Current Estimate 3.46 5.56 16.69 21.34
7 Days Ago 3.46 5.57 16.70 21.35
30 Days Ago 0.56 0.90 2.67 3.41
60 Days Ago 0.59 0.96 2.79 3.72
90 Days Ago 0.59 0.97 2.80 3.72
Biotech: The Forgotten Bubble
With valuations at nose-bleed levels and IPOs proliferating, the sector could be headed for a fall. Keep your eye on the group’s momentum.
Updated July 18, 2015 1:10 a.m. ET
It often feels as if there are more bubbles in financial markets than in a room full of tykes with bubble wands.
There are the popped bubbles, the soon-to-be-bubbles, and even a “bubble that’s not going to burst,” as one wag recently described the art market. Then there’s the forgotten bubble.
That would be the bubble in biotech stocks. Almost exactly a year ago, Fed chief Janet Yellen observed that the sector’s valuations “appeared substantially stretched.” Her aside spurred biotech analysts to defend the stocks; bears predicted an imminent decline, and everyone else wondered whether Yellen really meant the “B” word.
And then the panic faded, although the biotech rally didn’t. The iShares Nasdaq Biotechnology exchange-traded fund (ticker: IBB) has gained 57% since July 15, 2014. The conditions that prompted concerns about biotech have only gotten more extreme. This time, there really might be a bubble.
Start with valuation. The iShares ETF now trades at 58 times forward earnings, versus 43 times a year ago, which wasn’t exactly cheap. The Standard & Poor’s 500 stock index trades at 16.7 times. In other words, biotech constitutes no more than 3% of the S&P, and yet accounted for 15% of the rise in the benchmark’s stock market value in the past year. “The impact biotech has had has been enormous,” says Mike O’Rourke, chief market strategist at JonesTrading.
Bulls contend that biotechs’ lofty prices have been earned, thanks to their cutting-edge research, the Food and Drug Administration’s willingness to approve new drugs, and the resulting rapid earnings growth. Acquisitions have been occurring on a regular basis: Just last week, Celgene (CELG) announced that it would purchase Receptos (RCPT) for $7.2 billion. That adds to the premium, as well.
Yet there comes a time when just rewards tip over into excess, and biotech might be approaching that moment. For evidence, look no further than this year’s 109 initial public offerings. Nearly 30% have been by biotech outfits, easily topping 12% in 2000. At the same time, more companies have been going public at an earlier stage of development. Aeglea BioTherapeutics, for instance, is seeking to raise $86 million, even though its primary drug hasn’t started early-stage trials. “There has been an explosion of low-quality IPOs,” says Ralph Coutant, a portfolio manager at Matarin Capital. “It feels quite bubbly.”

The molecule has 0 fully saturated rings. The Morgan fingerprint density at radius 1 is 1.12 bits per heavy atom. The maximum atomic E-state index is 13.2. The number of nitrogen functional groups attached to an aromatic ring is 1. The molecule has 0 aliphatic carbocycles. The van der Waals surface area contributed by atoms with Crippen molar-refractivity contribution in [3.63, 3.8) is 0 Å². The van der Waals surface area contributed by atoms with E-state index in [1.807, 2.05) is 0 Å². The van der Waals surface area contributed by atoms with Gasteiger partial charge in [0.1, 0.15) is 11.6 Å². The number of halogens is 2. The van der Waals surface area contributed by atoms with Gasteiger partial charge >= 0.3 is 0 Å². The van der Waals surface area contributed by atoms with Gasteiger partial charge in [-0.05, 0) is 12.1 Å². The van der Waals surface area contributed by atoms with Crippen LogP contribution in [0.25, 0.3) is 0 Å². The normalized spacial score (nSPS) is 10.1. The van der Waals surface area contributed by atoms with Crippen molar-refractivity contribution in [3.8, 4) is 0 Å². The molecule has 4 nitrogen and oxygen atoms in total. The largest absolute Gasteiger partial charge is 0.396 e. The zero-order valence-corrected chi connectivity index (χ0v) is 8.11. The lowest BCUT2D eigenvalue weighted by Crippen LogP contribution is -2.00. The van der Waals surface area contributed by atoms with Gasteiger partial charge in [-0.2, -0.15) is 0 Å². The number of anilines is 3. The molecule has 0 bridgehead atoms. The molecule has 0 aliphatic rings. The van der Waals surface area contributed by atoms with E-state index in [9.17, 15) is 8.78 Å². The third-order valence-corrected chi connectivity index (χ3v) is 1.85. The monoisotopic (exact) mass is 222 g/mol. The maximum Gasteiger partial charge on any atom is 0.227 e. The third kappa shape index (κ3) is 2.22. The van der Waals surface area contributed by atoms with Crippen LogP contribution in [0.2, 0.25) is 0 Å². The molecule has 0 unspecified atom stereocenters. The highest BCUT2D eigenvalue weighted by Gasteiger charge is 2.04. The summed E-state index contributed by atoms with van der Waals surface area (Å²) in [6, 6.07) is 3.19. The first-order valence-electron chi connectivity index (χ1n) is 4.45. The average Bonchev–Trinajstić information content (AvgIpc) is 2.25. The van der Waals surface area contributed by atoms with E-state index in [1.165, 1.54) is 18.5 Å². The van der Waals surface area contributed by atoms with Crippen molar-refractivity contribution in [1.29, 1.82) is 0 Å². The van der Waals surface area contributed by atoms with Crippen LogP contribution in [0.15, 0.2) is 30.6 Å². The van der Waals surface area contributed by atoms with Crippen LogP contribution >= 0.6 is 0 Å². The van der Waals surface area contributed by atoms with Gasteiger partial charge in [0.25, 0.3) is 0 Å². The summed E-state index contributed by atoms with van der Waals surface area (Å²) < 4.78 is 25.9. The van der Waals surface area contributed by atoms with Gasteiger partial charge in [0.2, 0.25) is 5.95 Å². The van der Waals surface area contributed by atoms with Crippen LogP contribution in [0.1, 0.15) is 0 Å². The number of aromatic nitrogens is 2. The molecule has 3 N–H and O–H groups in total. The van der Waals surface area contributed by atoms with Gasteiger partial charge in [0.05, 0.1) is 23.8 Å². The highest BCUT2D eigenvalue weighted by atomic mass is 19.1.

The problem with financial bubbles is that, unlike the soap bubbles produced by my 4-year-old son, it is almost impossible to predict when they will pop. There is little sign yet that biotech stocks are headed for a fall, and those who heeded Yellen’s warning have given up big gains. But Coutant is becoming cautious. He’s avoiding the most speculative stocks, and is instead focusing on companies that have actual products in the market and look relatively inexpensive. Among them: United Therapeutics (UTHR), which the Street expects to earn $182 million next year and trades at 17.2 times forward earnings.
But sticking with quality isn’t enough—which is why he’s paying close attention to price momentum; once performance starts to slip, it’s time to go. “When the tide goes out and the focus turns to the fundamentals, we will see who is swimming naked,” he says, paraphrasing Warren Buffett.
PAST DOESN’T PREDICT THE FUTURE, but studying it might be the best way to determine which companies will be announcing big share buybacks.
That’s the conclusion of Barclays strategist Jonathan Glionna. His quest is important because companies that announce buybacks outperform the market by more than two percentage points during the 90 days following an announcement, with almost half of the gain coming immediately after it’s made. And, when it comes to this game, to win it, you have to be in it.
Glionna found that half of the companies that had bought back shares in 2012 and 2013, but hadn’t as of the middle of 2014, would go on to announce a repurchase later in that year, compared with 20% of all S&P 500 companies. In the past five years, buying serial share repurchasers would have returned a half-percentage point or more than the S&P, on average, in the second half of a calendar year.
Limiting the list to companies that can actually afford to buy back shares—Glionna screened out those with a ratio of less than 5% of free cash flow minus dividends to market capitalization—improved performance in four of the past five years. This year’s list includes Citigroup (C), Edwards Lifesciences (EW), and UnitedHealth Group (UNH).
That was the reason for the weakness in past few weeks.